Alzheimer's disease is a progressive condition that damages areas of the brain involved in intelligence, memory, behavior, judgment, and language. It is the most common form of mental decline in older adults. Alzheimer's gets worse over time, but the course of the disease varies from person to person. Some people may still be able to function relatively well until late stages of Alzheimer's disease. Others may lose the ability to do daily activities in earlier stages. Over time, Alzheimer's disease causes severe mental and functional problems and eventually results in death.
Scientists do not yet fully understand the causes of Alzheimer's disease. There probably is not one single cause, but several factors that affect each person differently.
Recent studies indicate that amyloid beta protein may cause Alzheimer's disease. In healthy people, this protein can cross the blood-brain barrier (the wall of blood vessels that feed the brain and regulate the entry and exit of brain chemicals) and leave the brain. In people with Alzheimer's disease, amyloid beta protein can't pass through that barrier. As more amyloid beta protein accumulates in a person's brain, they become more and more mentally disabled.
Research has recently revealed that consumption of sugar could be one of the biggest threats to our overall health - especially when it comes to age related diseases such as Alzheimer's. One of the major problems stemming from sugar overconsumption is a chemical process called glycation. Glycation refers to the combination of a sugar and a protein molecule and occurs in your body when glucose in your blood combines with the amino acids tryptophan, lysine or arginine. This reaction releases byproducts called Advanced Glycation End-products (appropriately given the acronym AGE).
The formation of AGEs is accelerated when you have lower levels of antioxidants in your system and when your kidneys are weak or malfunctioning. The formation is also accelerated when blood sugar levels are high. Researchers now believe that glycation and the formation of AGEs lie at the heart of the alteration of proteins in the brain that cause Alzheimer's disease.
Age is the most important known risk factor for Alzheimer's disease. The number of people with the disease doubles every 5 years beyond age 65.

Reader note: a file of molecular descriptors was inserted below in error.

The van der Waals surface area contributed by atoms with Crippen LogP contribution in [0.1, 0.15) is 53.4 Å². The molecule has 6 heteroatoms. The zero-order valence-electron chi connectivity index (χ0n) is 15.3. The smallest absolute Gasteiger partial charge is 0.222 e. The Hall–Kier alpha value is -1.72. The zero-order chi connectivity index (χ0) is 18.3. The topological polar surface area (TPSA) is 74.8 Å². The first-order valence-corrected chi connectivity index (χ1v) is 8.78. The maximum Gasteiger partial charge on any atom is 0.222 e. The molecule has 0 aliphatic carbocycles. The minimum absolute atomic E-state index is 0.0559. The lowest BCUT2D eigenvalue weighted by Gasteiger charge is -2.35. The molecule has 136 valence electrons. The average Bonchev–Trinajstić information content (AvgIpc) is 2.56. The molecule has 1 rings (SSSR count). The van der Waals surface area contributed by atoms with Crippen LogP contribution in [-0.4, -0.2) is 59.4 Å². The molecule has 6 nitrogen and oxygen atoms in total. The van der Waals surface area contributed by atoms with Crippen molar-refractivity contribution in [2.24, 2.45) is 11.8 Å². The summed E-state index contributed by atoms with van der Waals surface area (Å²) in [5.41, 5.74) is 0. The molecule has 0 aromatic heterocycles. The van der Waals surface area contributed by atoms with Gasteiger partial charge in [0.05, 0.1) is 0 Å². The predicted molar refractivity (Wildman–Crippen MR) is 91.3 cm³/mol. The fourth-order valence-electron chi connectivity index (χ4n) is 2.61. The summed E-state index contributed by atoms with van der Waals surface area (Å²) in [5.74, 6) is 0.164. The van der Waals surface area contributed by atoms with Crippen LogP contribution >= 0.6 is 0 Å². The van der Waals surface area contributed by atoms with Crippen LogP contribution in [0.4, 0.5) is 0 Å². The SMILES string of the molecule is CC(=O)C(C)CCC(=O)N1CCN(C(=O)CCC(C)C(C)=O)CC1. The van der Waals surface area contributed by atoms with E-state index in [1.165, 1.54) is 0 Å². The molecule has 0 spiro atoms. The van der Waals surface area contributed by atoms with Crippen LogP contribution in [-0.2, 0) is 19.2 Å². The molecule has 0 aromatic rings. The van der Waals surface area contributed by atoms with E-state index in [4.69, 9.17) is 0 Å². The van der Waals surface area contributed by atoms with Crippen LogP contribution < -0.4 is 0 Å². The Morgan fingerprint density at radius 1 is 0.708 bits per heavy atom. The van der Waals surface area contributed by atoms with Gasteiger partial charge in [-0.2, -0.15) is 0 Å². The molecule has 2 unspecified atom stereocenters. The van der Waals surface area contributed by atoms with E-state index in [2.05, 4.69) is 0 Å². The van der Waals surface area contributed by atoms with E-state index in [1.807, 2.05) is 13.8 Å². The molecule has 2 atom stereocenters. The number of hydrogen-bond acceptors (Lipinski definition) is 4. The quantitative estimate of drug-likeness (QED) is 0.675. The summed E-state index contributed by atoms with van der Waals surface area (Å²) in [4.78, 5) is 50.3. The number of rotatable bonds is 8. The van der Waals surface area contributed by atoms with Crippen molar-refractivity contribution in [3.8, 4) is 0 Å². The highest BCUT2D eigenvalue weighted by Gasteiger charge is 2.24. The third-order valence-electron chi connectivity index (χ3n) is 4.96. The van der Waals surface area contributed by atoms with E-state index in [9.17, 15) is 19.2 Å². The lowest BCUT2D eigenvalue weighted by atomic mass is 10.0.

Blood sugar problems that cause excess glucose in the blood, such as diabetes, has now been added to the list of risk factors for Alzheimer's, given the role of glycation.
Family history is another risk factor, depending on the type of Alzheimer's . Familial Alzheimer's Disease, a rare form of Alzheimer's that usually occurs between the ages of 30 and 60, is inherited - so family history is a big risk factor. The more common form of Alzheimer's disease is known as late-onset Alzheimer's. It occurs later in life, and no obvious inheritance pattern is seen.
Relationship to Aluminum
Since 1965, researchers have suspected that Alzheimer's disease is related to accumulations of aluminum in the brain. A relationship between aluminum in drinking water and Alzheimer's has now been established. Additionally, a study looked at the association of Alzheimer's and lifetime exposure to aluminum in antiperspirants and antacids. Scientists found a direct correlation. The more antiperspirant that was used, the more likely the person would develop Alzheimer's disease. The same held true for aluminum antacids. It is hard to deny that environmental exposure to aluminum is at least related to Alzheimer's.
Symptoms and Cures
Alzheimer's disease is a progressive disease for which there is no known cure. However, various therapies and treatments can slow the progression of Alzheimer's. Therefore, it is important to know the warning signs for each stage of Alzheimer's and detect the condition early. If caught early alpha lipoic acid and other Alzheimer's treatments can be used to slow (and possibly stop) the progression of the disease.